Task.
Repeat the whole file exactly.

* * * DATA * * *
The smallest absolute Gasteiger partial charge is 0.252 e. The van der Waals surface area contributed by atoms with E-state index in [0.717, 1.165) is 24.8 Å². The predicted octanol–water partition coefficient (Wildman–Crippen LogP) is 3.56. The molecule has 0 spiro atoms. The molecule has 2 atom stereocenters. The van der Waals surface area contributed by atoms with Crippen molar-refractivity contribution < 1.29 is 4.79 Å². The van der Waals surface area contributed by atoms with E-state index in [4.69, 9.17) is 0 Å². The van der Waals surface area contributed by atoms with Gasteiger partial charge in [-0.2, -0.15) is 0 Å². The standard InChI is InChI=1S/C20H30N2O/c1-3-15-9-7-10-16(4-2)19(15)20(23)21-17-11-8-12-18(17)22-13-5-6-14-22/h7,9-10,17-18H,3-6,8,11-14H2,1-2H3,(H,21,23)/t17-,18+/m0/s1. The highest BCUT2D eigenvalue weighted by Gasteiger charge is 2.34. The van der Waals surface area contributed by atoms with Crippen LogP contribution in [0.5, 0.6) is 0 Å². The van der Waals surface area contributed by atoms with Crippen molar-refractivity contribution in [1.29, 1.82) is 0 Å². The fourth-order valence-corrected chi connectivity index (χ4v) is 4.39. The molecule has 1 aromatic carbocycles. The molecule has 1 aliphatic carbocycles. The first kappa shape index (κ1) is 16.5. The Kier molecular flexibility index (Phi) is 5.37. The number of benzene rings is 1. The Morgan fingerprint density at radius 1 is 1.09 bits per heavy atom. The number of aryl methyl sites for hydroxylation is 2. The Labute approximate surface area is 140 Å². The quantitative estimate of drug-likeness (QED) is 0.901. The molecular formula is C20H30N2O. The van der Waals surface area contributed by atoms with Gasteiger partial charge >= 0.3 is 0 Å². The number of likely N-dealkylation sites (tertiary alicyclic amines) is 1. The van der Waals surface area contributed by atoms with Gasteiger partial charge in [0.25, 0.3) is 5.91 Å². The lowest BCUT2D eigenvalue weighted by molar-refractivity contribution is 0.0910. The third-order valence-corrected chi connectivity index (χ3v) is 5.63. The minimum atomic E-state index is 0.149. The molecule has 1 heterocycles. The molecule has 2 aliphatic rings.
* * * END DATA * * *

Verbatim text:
The smallest absolute Gasteiger partial charge is 0.252 e. The van der Waals surface area contributed by atoms with E-state index in [0.717, 1.165) is 24.8 Å². The predicted octanol–water partition coefficient (Wildman–Crippen LogP) is 3.56. The molecule has 0 spiro atoms. The molecule has 2 atom stereocenters. The van der Waals surface area contributed by atoms with Crippen molar-refractivity contribution < 1.29 is 4.79 Å². The van der Waals surface area contributed by atoms with E-state index in [4.69, 9.17) is 0 Å². The van der Waals surface area contributed by atoms with Gasteiger partial charge in [-0.2, -0.15) is 0 Å². The standard InChI is InChI=1S/C20H30N2O/c1-3-15-9-7-10-16(4-2)19(15)20(23)21-17-11-8-12-18(17)22-13-5-6-14-22/h7,9-10,17-18H,3-6,8,11-14H2,1-2H3,(H,21,23)/t17-,18+/m0/s1. The highest BCUT2D eigenvalue weighted by Gasteiger charge is 2.34. The van der Waals surface area contributed by atoms with Crippen LogP contribution in [0.5, 0.6) is 0 Å². The van der Waals surface area contributed by atoms with Crippen molar-refractivity contribution in [1.29, 1.82) is 0 Å². The fourth-order valence-corrected chi connectivity index (χ4v) is 4.39. The molecule has 1 aromatic carbocycles. The molecule has 1 aliphatic carbocycles. The first kappa shape index (κ1) is 16.5. The Kier molecular flexibility index (Phi) is 5.37. The number of benzene rings is 1. The Morgan fingerprint density at radius 1 is 1.09 bits per heavy atom. The number of aryl methyl sites for hydroxylation is 2. The Labute approximate surface area is 140 Å². The quantitative estimate of drug-likeness (QED) is 0.901. The molecular formula is C20H30N2O. The van der Waals surface area contributed by atoms with Gasteiger partial charge >= 0.3 is 0 Å². The number of likely N-dealkylation sites (tertiary alicyclic amines) is 1. The van der Waals surface area contributed by atoms with Gasteiger partial charge in [0.25, 0.3) is 5.91 Å². The lowest BCUT2D eigenvalue weighted by molar-refractivity contribution is 0.0910. The third-order valence-corrected chi connectivity index (χ3v) is 5.63. The minimum atomic E-state index is 0.149. The molecule has 1 heterocycles. The molecule has 2 aliphatic rings.